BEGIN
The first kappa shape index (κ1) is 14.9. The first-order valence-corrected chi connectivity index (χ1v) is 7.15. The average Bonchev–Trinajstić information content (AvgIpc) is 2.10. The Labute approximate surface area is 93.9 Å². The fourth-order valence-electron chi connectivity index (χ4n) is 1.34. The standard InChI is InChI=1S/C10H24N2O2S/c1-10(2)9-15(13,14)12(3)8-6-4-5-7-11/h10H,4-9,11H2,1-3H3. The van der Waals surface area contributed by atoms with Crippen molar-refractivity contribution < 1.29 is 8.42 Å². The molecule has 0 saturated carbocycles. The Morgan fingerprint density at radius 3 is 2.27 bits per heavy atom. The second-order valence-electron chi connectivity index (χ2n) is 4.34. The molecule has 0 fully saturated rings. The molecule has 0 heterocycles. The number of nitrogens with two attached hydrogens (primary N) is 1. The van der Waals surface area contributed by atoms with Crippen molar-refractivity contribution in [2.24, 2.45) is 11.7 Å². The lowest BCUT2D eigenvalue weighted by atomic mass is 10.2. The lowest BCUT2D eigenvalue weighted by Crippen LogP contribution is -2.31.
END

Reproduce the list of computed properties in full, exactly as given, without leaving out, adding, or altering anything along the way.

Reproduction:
The first kappa shape index (κ1) is 14.9. The first-order valence-corrected chi connectivity index (χ1v) is 7.15. The average Bonchev–Trinajstić information content (AvgIpc) is 2.10. The Labute approximate surface area is 93.9 Å². The fourth-order valence-electron chi connectivity index (χ4n) is 1.34. The standard InChI is InChI=1S/C10H24N2O2S/c1-10(2)9-15(13,14)12(3)8-6-4-5-7-11/h10H,4-9,11H2,1-3H3. The van der Waals surface area contributed by atoms with Crippen molar-refractivity contribution < 1.29 is 8.42 Å². The molecule has 0 saturated carbocycles. The Morgan fingerprint density at radius 3 is 2.27 bits per heavy atom. The second-order valence-electron chi connectivity index (χ2n) is 4.34. The molecule has 0 fully saturated rings. The molecule has 0 heterocycles. The number of nitrogens with two attached hydrogens (primary N) is 1. The van der Waals surface area contributed by atoms with Crippen molar-refractivity contribution in [2.24, 2.45) is 11.7 Å². The lowest BCUT2D eigenvalue weighted by atomic mass is 10.2. The lowest BCUT2D eigenvalue weighted by Crippen LogP contribution is -2.31.